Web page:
Using pain scales to document a client’s pain patterns are beneficial, as well. Ask the client to color the diagram form illustrating where on the body he/she experiences pain. Then ask the client to add modifiers that adequately describe the pain, followed by a number from 1-10 to rate its intensity (See Photo 2 ). This diagram provides a helpful visual tool that you can reference during the session. You will also see how pain patterns often match common trigger point patterns, which are discussed in more detail below.

Ask the client if any of his/her daily activities are affected by the pain. If the answer is yes, ask the client which muscles hurt, what movements aggravate the pain, and what he/she believes caused the pain. Ask if the client has recently started or modified an exercise program. Answers like walking, running, tennis, aerobics and other types of activities may indicate gluteus medius involvement. Has the client had any falls or sustained any hip injuries? What is the client’s occupation? Does the client place a wallet or tools in a back pocket? All of these questions will help you narrow down the origin of pain. (Read “Questions with Direction,”)

Gait & Postural Analysis:

Observe the client as he/she walks. A painful or “weak gluteus medius muscle forces the client to lurch toward the involved side to place the center of gravity over the hip; such movement is called an abduction, or gluteus medius lurch.”2

Show your client the relationship between posture and pain, and describe how you can help. Just like chiropractors advertise free “spinal exams” to attract new patients, you could provide free postural analysis to attract new clients. Market the postural analysis as a value that you include during the initial visit; then include a second postural analysis taken upon completing a series of treatments. This is a great way to sell packages, and it also demonstrates postural progress. (Read “Getting Comfortable with Postural Analysis,”) When conducting a postural analysis, look for signs of gluteus medius muscle involvement. Shortness of the gluteus medius muscle “may be seen as a lateral pelvic tilt, low on the side of tightness, along with some abduction of the extremity.”3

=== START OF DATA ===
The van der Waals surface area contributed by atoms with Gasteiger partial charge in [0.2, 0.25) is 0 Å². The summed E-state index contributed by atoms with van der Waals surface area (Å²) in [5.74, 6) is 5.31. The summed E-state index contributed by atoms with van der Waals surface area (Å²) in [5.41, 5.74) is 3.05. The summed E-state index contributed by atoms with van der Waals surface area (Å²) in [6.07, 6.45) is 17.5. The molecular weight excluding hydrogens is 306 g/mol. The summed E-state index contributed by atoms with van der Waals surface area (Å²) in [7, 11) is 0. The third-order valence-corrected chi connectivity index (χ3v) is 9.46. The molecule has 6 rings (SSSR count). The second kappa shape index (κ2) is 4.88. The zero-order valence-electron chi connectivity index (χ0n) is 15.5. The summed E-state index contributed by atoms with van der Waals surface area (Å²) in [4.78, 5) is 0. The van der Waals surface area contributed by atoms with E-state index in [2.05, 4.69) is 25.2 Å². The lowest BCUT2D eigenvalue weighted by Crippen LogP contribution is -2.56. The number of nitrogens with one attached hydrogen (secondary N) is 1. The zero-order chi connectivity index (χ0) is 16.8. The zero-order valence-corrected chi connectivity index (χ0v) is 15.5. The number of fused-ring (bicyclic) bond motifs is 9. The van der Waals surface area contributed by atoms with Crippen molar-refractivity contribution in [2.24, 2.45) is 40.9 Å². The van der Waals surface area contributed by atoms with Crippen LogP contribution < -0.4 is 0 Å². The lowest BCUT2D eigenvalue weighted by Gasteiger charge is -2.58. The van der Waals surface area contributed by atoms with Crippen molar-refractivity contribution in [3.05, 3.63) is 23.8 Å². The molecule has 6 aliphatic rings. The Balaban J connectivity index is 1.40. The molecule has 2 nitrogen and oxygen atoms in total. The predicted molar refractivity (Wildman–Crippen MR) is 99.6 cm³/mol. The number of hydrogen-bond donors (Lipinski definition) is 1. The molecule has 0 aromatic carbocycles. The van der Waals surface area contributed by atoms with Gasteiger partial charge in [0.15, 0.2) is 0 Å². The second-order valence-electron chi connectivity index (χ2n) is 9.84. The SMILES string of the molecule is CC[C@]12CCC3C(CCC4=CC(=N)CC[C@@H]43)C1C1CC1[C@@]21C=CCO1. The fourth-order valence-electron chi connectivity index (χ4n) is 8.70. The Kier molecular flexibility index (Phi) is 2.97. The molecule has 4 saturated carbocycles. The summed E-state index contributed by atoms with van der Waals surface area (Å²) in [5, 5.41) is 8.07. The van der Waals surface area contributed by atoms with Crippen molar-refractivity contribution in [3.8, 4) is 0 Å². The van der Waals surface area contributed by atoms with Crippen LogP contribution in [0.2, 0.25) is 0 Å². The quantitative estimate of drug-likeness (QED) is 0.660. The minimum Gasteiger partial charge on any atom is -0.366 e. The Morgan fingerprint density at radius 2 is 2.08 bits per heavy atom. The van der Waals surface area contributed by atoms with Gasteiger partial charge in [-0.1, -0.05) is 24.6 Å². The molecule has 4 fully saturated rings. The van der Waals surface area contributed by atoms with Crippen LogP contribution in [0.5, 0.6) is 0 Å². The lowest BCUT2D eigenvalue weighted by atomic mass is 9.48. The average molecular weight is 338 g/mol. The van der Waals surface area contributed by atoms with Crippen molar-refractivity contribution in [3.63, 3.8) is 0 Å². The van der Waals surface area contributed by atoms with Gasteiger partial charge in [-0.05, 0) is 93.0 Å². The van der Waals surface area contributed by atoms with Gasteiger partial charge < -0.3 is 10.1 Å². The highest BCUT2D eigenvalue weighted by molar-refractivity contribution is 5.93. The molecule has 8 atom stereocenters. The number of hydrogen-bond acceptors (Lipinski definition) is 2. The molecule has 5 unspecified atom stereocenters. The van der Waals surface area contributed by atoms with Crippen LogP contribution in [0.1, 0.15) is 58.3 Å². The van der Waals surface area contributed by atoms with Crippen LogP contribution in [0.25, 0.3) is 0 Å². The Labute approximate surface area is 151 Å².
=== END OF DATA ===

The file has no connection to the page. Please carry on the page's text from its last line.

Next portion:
Trigger Points

“Myofascial trigger points (TrPs) in the gluteus medius are a commonly overlooked source of low back pain.”4 There are three trigger points frequently identified in the gluteus medius muscle. TrP1 (See Photo 1) is located lateral and superior to the posterior superior iliac spine (PSIS) just below the iliac crest. TrP1 refers pain and tenderness over the sacrum, above the iliac crest into the lumbar region, and throughout the gluteal region on the same side of the body as the trigger point.

TrP2 (See Photo 1) is positioned midway between the anterior superior iliac spine (ASIS) and the PSIS just below the iliac crest. “Pain referred from TrP2 is projected more laterally and to the midgluteal region; [and] may extend into the upper thigh posteriorly and laterally.”5

TrP3 (See Photo 1) is rarely present and can be located just posterior to the ASIS and just below the iliac crest. Referred pain is primarily produced over the sacrum bilaterally.

Educate your clients about trigger points. Use wall charts or flip charts to demonstrate their location on the body. Using charts and other aids will not only help the client, but it will also build your credibility with the client. This is also an excellent time to explain how the muscle affects posture.

Pain is a symptom. As massage therapists, our job is to address the cause of the pain and work to prevent its return. Educate your clients. Discuss proper ergonomics, stretching and strengthening. Identifying the gluteus medius as a source of back pain is easy once you have the knowledge.

David Kent, LMT, NCTMB